A little about Alex. He is a friendly soul. He is very social, positive, and enthusiastic for nearly every minute of his day. These are important traits given he lives with Duchenne Muscular Dystrophy, a horribly cruel disease that steadily destroys his muscles, beginning with his legs, advancing to his torso and arms, and ending with his lungs and heart. Sadly, Duchenne often claims young men before the budding age of twenty. As you can imagine, a teenaged life with Duchenne has more than its fair share of challenges, but offers a unique human perspective – one that came shining through during our trip. Here’s what happened.
While zipping around town, Alex befriended (no exaggeration) the following:
- a half dozen hotel front desk clerks,
- a dozen or so guests checking in over the few days (Alex enjoyed hanging out near the front desk to meet and talk with a variety of people),
- a restaurant hostess,
- several waiters at Red Robin (including those not serving our table),
- a table busser,
- several sales staff at a bookstore,
- a zoo ticket salesperson,
- a crossing guard,
- several animal trainers and keepers,
- zoo caretakers,
- countless(!) adults and children walking in the zoo or admiring various exhibits,
- three zoo gift shop employees,
- several mall food court workers,
- a mall cop,
- fellow wheelchair riders (it’s a brotherhood, like passing motorcycle riders),
- a mall kiosk watch salesperson,
- a mall kiosk sunglasses salesperson,
- a dozen or so patrons either eating in the food court or simply strolling in the mall,
- two GameStop employees,
- a movie ticket taker (we saw Jurassic World),
- a Walgreens checkout clerk,
- a golf pro,
- four “refreshments” sales ladies at a golf course,
- several golf snack shop patrons, and
- a handful of golfers waiting to tee-off.
The point is, despite his physical limitations, Alex’s social talent is awe-inspiring, and for good reason. People can be sitting in their closed little world, hoping to avoid all human contact, when along comes Alex. He simply pulls alongside, nods his head ever so slightly, and says “what’s up?” which comes across more as “sup?” Most react with reciprocal smiles and nods of appreciation for his asking. Sometimes, people react as if no one ever had the nerve to approach them before and they are grateful for Alex’s effort and persistence. Some react with an expression of who is this kid? But, then they see his genuine interest and lower their guard.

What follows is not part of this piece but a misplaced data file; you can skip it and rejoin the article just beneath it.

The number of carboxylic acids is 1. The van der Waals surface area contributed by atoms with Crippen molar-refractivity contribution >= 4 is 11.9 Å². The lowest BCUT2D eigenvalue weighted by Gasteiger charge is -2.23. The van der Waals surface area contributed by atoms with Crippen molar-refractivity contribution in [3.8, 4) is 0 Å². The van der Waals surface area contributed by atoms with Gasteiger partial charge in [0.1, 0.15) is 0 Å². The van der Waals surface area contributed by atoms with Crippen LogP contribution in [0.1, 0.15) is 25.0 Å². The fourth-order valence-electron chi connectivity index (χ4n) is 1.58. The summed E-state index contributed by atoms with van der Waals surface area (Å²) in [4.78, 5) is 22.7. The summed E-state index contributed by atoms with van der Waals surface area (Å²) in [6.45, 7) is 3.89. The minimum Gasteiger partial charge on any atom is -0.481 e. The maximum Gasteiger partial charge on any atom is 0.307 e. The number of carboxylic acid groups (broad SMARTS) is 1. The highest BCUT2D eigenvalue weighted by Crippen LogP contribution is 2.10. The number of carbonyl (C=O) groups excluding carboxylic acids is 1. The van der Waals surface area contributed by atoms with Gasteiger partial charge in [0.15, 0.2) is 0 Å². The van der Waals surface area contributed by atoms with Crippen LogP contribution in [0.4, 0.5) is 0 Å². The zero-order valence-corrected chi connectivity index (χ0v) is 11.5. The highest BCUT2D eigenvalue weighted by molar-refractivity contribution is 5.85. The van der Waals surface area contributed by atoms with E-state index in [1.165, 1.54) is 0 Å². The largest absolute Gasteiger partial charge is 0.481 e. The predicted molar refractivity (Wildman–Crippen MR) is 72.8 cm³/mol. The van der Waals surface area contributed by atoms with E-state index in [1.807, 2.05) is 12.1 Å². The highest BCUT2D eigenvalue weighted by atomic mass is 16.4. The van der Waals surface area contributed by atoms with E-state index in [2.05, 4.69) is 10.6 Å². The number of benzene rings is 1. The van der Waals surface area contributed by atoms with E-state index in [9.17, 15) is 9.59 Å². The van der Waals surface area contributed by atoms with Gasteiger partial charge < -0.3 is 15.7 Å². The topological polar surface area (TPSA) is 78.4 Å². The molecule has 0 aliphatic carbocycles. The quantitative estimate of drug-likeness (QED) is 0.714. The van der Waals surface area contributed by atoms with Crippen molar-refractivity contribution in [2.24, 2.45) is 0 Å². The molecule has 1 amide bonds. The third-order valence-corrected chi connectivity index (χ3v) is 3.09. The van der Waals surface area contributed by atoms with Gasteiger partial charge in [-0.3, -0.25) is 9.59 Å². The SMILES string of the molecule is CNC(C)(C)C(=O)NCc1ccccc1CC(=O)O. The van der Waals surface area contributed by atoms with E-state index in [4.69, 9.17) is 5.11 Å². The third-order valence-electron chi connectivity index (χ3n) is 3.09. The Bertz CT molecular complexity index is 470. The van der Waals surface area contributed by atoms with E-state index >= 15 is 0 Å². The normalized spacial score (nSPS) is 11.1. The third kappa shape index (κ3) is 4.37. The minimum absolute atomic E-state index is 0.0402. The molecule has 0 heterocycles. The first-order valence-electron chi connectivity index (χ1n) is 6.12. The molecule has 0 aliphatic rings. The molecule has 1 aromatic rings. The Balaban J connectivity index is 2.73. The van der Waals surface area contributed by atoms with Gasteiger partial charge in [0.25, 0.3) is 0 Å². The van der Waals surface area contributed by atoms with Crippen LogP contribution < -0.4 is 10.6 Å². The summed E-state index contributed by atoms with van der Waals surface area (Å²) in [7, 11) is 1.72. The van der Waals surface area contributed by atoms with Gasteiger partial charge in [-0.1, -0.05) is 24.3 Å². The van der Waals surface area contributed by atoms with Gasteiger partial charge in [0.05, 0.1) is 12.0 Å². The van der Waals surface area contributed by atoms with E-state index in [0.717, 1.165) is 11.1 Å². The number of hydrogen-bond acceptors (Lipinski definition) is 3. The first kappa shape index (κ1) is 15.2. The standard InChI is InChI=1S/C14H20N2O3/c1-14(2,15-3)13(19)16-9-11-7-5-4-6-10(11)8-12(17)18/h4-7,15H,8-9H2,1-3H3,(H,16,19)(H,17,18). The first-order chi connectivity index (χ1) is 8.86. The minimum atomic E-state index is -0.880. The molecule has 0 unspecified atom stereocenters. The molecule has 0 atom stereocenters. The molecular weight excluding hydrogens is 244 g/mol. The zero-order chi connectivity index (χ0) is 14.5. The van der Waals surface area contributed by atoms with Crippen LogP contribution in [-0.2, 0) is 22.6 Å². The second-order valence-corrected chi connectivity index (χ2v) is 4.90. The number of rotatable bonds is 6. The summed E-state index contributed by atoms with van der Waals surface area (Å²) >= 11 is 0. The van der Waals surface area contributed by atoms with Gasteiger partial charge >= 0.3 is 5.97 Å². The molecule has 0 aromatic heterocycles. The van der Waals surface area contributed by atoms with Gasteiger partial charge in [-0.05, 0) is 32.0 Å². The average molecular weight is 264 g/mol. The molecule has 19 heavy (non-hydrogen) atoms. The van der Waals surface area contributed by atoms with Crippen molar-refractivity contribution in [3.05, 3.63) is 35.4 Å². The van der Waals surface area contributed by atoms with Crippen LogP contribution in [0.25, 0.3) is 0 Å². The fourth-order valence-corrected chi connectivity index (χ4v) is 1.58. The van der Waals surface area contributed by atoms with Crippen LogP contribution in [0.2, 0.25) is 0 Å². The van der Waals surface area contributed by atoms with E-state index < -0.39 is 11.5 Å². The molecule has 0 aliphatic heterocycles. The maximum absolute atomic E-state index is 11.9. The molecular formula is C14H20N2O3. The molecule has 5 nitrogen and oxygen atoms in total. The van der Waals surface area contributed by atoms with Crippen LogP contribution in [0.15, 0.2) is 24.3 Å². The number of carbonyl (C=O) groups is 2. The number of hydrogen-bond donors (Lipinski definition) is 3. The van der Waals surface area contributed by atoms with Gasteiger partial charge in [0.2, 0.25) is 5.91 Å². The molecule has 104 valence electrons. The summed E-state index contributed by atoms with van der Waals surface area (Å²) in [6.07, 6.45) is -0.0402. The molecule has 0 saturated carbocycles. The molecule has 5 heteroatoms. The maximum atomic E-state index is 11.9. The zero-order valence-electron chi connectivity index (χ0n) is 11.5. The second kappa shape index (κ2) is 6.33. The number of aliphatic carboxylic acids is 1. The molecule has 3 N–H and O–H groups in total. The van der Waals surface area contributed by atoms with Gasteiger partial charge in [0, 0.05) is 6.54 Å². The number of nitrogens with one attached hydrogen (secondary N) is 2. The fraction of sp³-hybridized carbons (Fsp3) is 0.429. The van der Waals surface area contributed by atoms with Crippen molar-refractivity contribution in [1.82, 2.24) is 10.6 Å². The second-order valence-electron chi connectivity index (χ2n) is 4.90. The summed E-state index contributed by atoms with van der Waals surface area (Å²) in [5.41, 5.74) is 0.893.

Alex approaches people no matter their appearance and pays particular attention to anyone who may look sad or lonely. He also enjoys approaching “tough” looking men (the kind generally left alone by many of us for personal fear), mainly because he thinks they’re cool – and he’ll tell them so. With every approach, Alex delivers his introduction with a genuine smile and look of sincerity. Although his question sometimes catches people off-guard or at their worst, whatever mood they may be experiencing instantly changes when they recognize Alex’s genuine interest in their well-being.
Perhaps they respond because Alex is stationary and poses no physical threat. Or perhaps they respond because they feel some form of pity for his situation. Alex doesn’t care why. All he wants is to say hello and chat for a while. If they notice (and many do), they’ll see his fist clenched and curled on his wheelchair armrest waiting for a fist-bump before moving on to the next person he sees.
Here is the amazing part. Look again at the list above, because it’s rather remarkable. Alex received nearly 100% responses and smiles, no matter the person’s mood, look, appearance, race, ethnicity, authority, dress, or language. It was simply beautiful to watch unfold. If someone didn’t immediately reply or understand, he repeated until they did. His approach is a simple wish to say hello and brighten someone’s day. His language is a smile and kindness, which everyone understands. Simply, the kid breaks down barriers and creates instant connection simply by showing respectful interest in a person.
We should all learn from this. Alex proves that no matter the human, we are all the same below whatever exterior we project. He proves we are all the same no matter our ability or disability. He proves that everyone enjoys connection whether they show it or not. Alex proves this through kindness displayed sometimes by the simplest of requests to connect and the subtle hope for a fist bump.